Janis Karpinski - Quotes

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Shortly after we arrived in Baghdad, we had another conversation with the ambassador. He said that he wanted us to give him the timeline, because we had 90 days to get these prisons operational and transfer responsibility back to the Iraqis. ---->>>

The vast majority of prisoners at Abu Ghraib, even after interrogation, had no further intel value whatsoever. ---->>>

I had 16 other prisons that I needed to pay attention to, and we did. And I had 3,400 soldiers who were depending on me to take care of them, and I did. ---->>>

In November, they transferred control of Abu Ghraib to the military intelligence command completely; it was, after all, the center for interrogations for Iraq. ---->>>

We need to fix this. It hasn't been done yet because there's still a reluctance to admit that there was even a problem - anywhere above seven rogue soldiers who got out of control on the night shift. ---->>>

Military intelligence interrogators, however, their goal is to get information, to save lives, to stop the war, to find Saddam - whatever the information is going to be used for, at whatever cost.

Military intelligence interrogators, however, their goal is to get information, to save lives, to stop the war, to find Saddam - whatever the information is going to be used for, at whatever cost.

The day after the prison was transferred to the military intelligence command, they had an entire battalion - 1,200, 1,500 soldiers - arrive at Abu Ghraib just for force protection alone. ---->>>

There was a military police brigade with over 3,400 soldiers getting ready to go home because their mission - prisoner-of-war operations - was finished. ---->>>

I thought that that mission and the mission of taking care of those soldiers were my priorities, and I stand by the same today. There wasn't a lot of support for those soldiers. ---->>>

It's hard to be happy when you are facing 120 to 140 degree temperatures and nothing seems to be moving in a direction that you think or they think or you've been told it's supposed to be moving in. ---->>>

If they conducted a raid in this room, you'd all be policed up. They'd take all of you to Abu Ghraib and turn you over to the soldiers. Maybe there's only one or two of you in this group who was a known associate or had any piece of information that they are trying to exploit. ---->>>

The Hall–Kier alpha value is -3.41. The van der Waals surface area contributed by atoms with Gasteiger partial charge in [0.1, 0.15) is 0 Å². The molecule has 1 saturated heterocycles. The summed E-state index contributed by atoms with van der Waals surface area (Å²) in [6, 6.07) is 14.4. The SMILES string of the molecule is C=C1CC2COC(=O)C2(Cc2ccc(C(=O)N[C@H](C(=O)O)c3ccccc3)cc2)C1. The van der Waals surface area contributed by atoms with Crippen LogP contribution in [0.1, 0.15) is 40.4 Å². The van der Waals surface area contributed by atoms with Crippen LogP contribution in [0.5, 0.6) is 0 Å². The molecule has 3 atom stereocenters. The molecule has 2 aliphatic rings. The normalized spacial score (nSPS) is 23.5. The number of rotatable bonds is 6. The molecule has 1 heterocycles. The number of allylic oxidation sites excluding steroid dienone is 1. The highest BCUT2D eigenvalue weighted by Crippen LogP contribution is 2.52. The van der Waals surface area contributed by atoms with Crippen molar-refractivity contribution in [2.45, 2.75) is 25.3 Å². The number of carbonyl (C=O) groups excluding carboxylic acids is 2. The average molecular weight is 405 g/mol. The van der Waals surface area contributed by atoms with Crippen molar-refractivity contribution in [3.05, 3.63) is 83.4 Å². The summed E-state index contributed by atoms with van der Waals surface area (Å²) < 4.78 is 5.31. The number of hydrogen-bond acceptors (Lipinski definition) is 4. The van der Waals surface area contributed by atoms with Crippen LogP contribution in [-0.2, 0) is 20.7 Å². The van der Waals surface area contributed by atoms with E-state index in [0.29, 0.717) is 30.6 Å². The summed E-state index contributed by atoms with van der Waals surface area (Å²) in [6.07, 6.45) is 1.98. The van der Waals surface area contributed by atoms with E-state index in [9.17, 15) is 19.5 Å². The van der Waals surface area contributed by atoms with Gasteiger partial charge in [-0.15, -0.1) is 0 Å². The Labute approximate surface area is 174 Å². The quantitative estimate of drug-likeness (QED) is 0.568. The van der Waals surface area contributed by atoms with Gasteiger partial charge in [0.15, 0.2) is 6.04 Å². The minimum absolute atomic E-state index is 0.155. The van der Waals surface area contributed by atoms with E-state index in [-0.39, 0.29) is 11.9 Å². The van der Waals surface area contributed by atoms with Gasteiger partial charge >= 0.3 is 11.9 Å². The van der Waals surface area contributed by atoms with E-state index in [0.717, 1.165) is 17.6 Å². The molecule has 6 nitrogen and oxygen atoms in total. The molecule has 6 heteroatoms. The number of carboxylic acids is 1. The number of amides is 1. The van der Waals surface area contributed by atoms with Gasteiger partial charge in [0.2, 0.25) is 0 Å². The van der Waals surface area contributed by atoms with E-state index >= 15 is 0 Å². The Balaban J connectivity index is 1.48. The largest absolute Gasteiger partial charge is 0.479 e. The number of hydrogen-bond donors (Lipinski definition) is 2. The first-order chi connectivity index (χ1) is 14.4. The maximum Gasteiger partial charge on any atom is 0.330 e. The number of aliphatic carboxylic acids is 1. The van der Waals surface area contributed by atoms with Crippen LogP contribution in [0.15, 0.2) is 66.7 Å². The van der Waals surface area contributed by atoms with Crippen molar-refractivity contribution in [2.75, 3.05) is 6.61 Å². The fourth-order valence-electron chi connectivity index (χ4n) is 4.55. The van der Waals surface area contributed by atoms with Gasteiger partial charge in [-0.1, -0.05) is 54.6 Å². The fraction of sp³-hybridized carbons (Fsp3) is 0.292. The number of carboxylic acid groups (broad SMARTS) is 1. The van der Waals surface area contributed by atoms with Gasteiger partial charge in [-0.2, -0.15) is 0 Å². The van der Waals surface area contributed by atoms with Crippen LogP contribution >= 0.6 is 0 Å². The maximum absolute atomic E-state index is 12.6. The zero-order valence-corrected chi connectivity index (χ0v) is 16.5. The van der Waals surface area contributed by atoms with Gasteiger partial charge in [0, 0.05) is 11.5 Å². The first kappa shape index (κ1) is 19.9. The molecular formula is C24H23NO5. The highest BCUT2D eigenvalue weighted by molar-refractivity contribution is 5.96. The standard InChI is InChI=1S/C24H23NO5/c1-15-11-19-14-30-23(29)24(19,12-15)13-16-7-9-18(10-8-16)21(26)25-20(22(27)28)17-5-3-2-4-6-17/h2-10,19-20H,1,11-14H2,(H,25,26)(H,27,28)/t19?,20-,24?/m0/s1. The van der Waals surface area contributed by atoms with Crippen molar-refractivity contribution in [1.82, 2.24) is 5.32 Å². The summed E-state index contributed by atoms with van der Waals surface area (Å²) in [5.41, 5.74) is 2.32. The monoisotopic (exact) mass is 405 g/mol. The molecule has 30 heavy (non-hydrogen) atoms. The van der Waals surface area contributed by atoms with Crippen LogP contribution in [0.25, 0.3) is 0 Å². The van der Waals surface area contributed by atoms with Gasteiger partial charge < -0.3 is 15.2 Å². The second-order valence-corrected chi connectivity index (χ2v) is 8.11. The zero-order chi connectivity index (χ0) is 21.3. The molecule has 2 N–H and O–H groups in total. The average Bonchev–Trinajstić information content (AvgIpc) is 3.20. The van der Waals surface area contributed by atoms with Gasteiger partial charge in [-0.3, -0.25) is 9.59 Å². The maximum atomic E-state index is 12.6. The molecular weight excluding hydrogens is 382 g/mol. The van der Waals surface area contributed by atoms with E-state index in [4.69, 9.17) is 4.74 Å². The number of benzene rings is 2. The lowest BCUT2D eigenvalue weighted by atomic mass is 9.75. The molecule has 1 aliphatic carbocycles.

If you are charged with this responsibility of enhancing interrogations, or using soldiers to enhance interrogations to find Saddam, and you're above the law for all practical purposes, you might try some unusual techniques. Now we know that, in fact, they did. ---->>>

I joined the 800th MP Brigade when they were already deployed. ---->>>

After they killed Uday and Qusay, the focus centered on Saddam: Find him, kill him, capture him, whatever it takes. To me, it was a false sense of security: If we get Saddam, we're going to win this war. ---->>>

And shortly after that, when I try to get access to those soldiers, to ask them what in the world was going on, I was told that they did not work for me and I had no right to have access to any one of them. ---->>>

At that time, about July 5, we had no Iraqi corrections officers working for us. It was a responsibility of the CPA, with contractors, to set up a training program. ---->>>

I knew how many MPs I had assigned to the brigade, how many military prison operations I would be running, but we needed to evaluate how many criminal prison operations we could support. ---->>>

Military police know what to do, they know the Geneva Conventions, and their objective is to provide a safe, secure, fair environment for prisoners under their control. ---->>>

I was ordered not to go out to Abu Ghraib after dark early on, because Abu Ghraib was extremely dangerous. ---->>>

They transfer the prison, and all of a sudden all this money cuts loose, all these people cut loose. ---->>>

That policy was abandoned very quickly, and the military police were tagged with the responsibility of conducting training, which they did. We were not equipped or set up with personnel to recruit new Iraqi guards. ---->>>

The mission statement was ordered, and it sent the 800th MP Brigade, effective the first of July, up to Baghdad. I joined my brigade to take command at the end of June. ---->>>

The war was declared over - the end of major combat operations - in May 2003. Release procedures got under way immediately; reducing the population from 8,000 to just over 300, of course, requires fewer military police soldiers. ---->>>

Biography

Nationality: American
Born: 05-25, 1953
Birthplace:
Die:
Occupation: Soldier
Website:

Janis Leigh Karpinski (née Beam, born May 25, 1953, Rahway, New Jersey) is a career officer in the US Army Reserve, now retired. She is notable for having commanded the forces that operated Abu Ghraib and other prisons in Iraq in 2003 and 2004, at the time of the scandal related to torture and prisoner abuse (wikipedia)